No shortage of drugs in Govt. Hospitals: DMSD

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Director Medical Supplies Division (DMSD) of the Ministry of Health, Nutrition and Indigenous Medicine Dr. A.T. Sudarshana says that a campaign of lies being orchestrated around the country to the effect that a severe shortage of drugs is prevailing in government hospitals.

Addressing a press conference held at the Medical Supplies Division in the Ministry of Health on Friday, Dr. Sudarshana produced a detailed account of medicines available in government hospitals and added that his report was prepared on the basis of data provided to him by chief pharmacists. The MSD supplies medicine for 1076 medical institutes including teaching hospitals, district hospitals and base hospitals, but none of the directors had complained of any shortage of medicine, he said.

“One of the lies being spread in some media is that there is a shortage of 50 types of essential drugs in the Ratnapura Teaching Hospital. But the truth is that there was a requirement for seven types which we import only as per the needs of the patients. There are two other similar types of medicine required at the Maharagama Cancer hospital. They too are purchased only if there is a request. The needs are supplied as soon as our division receives a requisition form via fax,” he said adding that according to some media reports shortage of medicine prevailed in Puttalam, Trincomalee, Kegalle, Chilaw and Anamaduwa hospitals. “But none of directors of those hospitals has informed us or complained to us,” Dr. Sudarshana said.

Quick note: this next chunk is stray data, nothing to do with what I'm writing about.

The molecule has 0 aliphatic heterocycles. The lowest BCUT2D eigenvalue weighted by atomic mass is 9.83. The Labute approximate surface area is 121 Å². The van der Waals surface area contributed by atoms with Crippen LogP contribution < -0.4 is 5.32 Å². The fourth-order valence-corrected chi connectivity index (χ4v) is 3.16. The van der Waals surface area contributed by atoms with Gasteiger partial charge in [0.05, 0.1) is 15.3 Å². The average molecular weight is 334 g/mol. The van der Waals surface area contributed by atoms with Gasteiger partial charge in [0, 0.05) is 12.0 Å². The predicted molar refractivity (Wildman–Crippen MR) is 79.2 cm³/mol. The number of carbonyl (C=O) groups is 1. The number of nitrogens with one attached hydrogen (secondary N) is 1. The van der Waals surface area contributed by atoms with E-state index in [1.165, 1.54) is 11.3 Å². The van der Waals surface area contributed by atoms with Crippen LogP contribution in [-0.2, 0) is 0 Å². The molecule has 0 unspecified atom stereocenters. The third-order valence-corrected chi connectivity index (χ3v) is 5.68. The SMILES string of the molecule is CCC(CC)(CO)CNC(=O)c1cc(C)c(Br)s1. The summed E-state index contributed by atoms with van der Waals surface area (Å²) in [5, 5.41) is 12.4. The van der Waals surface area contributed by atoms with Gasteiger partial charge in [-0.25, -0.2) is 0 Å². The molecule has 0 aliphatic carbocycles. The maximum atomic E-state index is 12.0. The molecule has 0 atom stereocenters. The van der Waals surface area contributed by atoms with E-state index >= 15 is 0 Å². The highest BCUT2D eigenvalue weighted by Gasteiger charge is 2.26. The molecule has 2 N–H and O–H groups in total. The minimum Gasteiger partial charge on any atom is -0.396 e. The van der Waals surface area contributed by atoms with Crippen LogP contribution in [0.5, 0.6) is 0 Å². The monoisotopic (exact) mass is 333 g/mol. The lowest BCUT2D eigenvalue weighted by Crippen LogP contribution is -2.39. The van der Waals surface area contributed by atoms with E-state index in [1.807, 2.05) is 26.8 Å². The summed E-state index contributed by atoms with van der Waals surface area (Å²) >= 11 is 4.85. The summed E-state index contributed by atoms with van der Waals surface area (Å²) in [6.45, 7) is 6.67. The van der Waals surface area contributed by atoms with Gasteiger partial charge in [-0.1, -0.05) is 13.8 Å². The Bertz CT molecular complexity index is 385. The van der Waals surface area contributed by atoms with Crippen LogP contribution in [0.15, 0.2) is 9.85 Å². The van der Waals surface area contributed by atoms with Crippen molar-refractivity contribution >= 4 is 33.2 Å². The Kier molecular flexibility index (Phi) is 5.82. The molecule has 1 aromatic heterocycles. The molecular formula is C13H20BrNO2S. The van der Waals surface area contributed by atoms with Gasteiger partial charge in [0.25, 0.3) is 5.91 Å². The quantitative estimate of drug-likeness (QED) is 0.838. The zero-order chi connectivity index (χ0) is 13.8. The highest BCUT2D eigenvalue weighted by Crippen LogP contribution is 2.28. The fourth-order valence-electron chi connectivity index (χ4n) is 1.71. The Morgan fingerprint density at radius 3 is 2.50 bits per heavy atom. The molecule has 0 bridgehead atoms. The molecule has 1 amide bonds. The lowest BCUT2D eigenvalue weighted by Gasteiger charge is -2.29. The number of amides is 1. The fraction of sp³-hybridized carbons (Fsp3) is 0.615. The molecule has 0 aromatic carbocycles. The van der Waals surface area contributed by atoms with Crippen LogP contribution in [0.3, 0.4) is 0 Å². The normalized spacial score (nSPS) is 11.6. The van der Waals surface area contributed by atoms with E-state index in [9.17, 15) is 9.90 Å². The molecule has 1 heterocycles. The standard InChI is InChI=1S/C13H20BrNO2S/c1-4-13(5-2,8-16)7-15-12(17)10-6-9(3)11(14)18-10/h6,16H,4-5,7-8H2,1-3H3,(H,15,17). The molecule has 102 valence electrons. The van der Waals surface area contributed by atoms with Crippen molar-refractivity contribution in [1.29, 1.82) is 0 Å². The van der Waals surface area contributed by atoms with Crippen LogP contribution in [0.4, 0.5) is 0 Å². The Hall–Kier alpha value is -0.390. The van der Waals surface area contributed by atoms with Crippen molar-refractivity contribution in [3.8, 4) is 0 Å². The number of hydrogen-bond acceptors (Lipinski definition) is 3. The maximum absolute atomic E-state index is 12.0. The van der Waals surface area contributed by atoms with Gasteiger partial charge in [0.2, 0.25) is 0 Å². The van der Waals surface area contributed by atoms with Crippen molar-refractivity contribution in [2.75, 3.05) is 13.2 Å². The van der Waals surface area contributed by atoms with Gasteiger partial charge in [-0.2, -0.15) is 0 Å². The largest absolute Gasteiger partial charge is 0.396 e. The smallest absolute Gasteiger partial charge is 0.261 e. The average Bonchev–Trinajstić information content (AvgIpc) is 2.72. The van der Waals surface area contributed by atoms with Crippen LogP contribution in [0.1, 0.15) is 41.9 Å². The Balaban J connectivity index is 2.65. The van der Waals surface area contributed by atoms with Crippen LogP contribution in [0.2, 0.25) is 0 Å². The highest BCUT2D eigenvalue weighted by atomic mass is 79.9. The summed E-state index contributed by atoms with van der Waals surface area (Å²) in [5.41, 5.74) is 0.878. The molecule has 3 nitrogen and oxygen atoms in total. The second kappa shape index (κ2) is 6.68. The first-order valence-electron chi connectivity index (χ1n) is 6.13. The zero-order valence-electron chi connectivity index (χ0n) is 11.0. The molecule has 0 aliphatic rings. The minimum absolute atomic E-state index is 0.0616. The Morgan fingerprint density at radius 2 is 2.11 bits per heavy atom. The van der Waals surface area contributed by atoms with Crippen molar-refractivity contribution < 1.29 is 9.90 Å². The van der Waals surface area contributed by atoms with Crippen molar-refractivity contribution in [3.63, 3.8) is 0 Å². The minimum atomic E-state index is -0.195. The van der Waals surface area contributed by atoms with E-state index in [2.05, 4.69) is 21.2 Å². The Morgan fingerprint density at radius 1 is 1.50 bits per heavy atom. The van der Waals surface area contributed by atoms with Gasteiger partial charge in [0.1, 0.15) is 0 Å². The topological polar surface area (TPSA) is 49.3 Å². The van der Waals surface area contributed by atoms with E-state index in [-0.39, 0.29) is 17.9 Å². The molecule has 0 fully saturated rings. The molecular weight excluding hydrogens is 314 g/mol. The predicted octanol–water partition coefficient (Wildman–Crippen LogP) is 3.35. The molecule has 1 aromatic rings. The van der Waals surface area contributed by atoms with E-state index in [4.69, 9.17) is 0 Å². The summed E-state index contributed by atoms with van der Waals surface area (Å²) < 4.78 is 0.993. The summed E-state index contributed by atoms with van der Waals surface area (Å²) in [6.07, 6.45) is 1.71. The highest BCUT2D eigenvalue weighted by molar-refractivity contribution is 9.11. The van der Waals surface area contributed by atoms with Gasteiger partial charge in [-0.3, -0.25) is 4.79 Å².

He said that the MSD imports and distributes around 19,000 types of medicine. “There could be a shortage of around 20 to 30 types in any given occasion owing to practical reasons such as heavy use of those types or less ordering of such types of medicine. But they are supplied as per the need arises and it is wrong to describe such a situation as a severe shortage of medicine in the country.”

“In addition, we have provided funds for hospitals to make emergency purchases if there would be any unforeseen urgency to treat patients,” he said.

Dr. Sudarshana said that Sri Lanka is known for its computerized medicine supply distribution system and been recognized as the best system in the South Asian countries. “Health Minister Dr. Rajitha Senaratne introduced a controlled price for 75 types of medicine for the first time. That introduction ended the control of pharmaceutical mafia. So it is obvious who are behind this campaign to attack him. This campaign of non-existent medicine shortage has the blessings of some doctors who had been on the pay roll of pharma companies.

“Unlike for other commodities, maintaining a controlled price for medicine is not an easy task. However, in view of the issues and problems faced by patients, the Minister was in a firm decision that there should be an end to pharma companies exploiting the innocents. Now there are organized rackets to sabotage the programmes introduced by the Minister. The stories of medicine shortage are a part of that sabotage campaign,” Dr. Sudarshana said.